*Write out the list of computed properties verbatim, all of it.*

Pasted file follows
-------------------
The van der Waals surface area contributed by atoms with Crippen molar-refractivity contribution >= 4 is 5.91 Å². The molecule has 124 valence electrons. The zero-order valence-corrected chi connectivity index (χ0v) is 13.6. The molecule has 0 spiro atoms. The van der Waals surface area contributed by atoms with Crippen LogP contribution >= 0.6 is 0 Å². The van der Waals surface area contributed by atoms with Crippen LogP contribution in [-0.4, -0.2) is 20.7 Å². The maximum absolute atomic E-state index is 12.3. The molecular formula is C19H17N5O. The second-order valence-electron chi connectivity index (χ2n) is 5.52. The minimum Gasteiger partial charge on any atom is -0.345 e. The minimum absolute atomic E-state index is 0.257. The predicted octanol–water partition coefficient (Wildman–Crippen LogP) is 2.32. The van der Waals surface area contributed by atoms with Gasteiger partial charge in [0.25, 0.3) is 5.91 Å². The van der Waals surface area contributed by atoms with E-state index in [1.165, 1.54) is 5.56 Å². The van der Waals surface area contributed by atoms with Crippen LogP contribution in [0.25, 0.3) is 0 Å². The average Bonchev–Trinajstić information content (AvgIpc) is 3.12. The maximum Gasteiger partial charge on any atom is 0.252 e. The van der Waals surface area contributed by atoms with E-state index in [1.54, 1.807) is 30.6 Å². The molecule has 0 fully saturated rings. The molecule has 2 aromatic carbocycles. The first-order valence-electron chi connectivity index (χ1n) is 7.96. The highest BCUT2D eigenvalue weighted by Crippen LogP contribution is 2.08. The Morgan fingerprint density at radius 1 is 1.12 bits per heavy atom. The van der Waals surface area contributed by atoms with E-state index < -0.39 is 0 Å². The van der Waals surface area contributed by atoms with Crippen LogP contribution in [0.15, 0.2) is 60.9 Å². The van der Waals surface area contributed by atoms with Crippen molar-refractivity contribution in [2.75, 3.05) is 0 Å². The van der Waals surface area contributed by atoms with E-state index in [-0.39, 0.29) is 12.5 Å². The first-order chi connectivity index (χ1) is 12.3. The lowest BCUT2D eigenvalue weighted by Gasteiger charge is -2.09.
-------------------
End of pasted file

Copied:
The van der Waals surface area contributed by atoms with Crippen molar-refractivity contribution >= 4 is 5.91 Å². The molecule has 124 valence electrons. The zero-order valence-corrected chi connectivity index (χ0v) is 13.6. The molecule has 0 spiro atoms. The van der Waals surface area contributed by atoms with Crippen LogP contribution >= 0.6 is 0 Å². The van der Waals surface area contributed by atoms with Crippen LogP contribution in [-0.4, -0.2) is 20.7 Å². The maximum absolute atomic E-state index is 12.3. The molecular formula is C19H17N5O. The second-order valence-electron chi connectivity index (χ2n) is 5.52. The minimum Gasteiger partial charge on any atom is -0.345 e. The minimum absolute atomic E-state index is 0.257. The predicted octanol–water partition coefficient (Wildman–Crippen LogP) is 2.32. The van der Waals surface area contributed by atoms with Gasteiger partial charge in [0.25, 0.3) is 5.91 Å². The van der Waals surface area contributed by atoms with E-state index in [1.165, 1.54) is 5.56 Å². The van der Waals surface area contributed by atoms with Crippen LogP contribution in [0.25, 0.3) is 0 Å². The average Bonchev–Trinajstić information content (AvgIpc) is 3.12. The maximum Gasteiger partial charge on any atom is 0.252 e. The van der Waals surface area contributed by atoms with E-state index in [1.54, 1.807) is 30.6 Å². The molecule has 0 fully saturated rings. The molecule has 2 aromatic carbocycles. The first-order valence-electron chi connectivity index (χ1n) is 7.96. The highest BCUT2D eigenvalue weighted by Crippen LogP contribution is 2.08. The Morgan fingerprint density at radius 1 is 1.12 bits per heavy atom. The van der Waals surface area contributed by atoms with E-state index < -0.39 is 0 Å². The van der Waals surface area contributed by atoms with Crippen LogP contribution in [0.15, 0.2) is 60.9 Å². The van der Waals surface area contributed by atoms with Crippen molar-refractivity contribution in [2.75, 3.05) is 0 Å². The van der Waals surface area contributed by atoms with E-state index in [-0.39, 0.29) is 12.5 Å². The first-order chi connectivity index (χ1) is 12.3. The lowest BCUT2D eigenvalue weighted by Gasteiger charge is -2.09.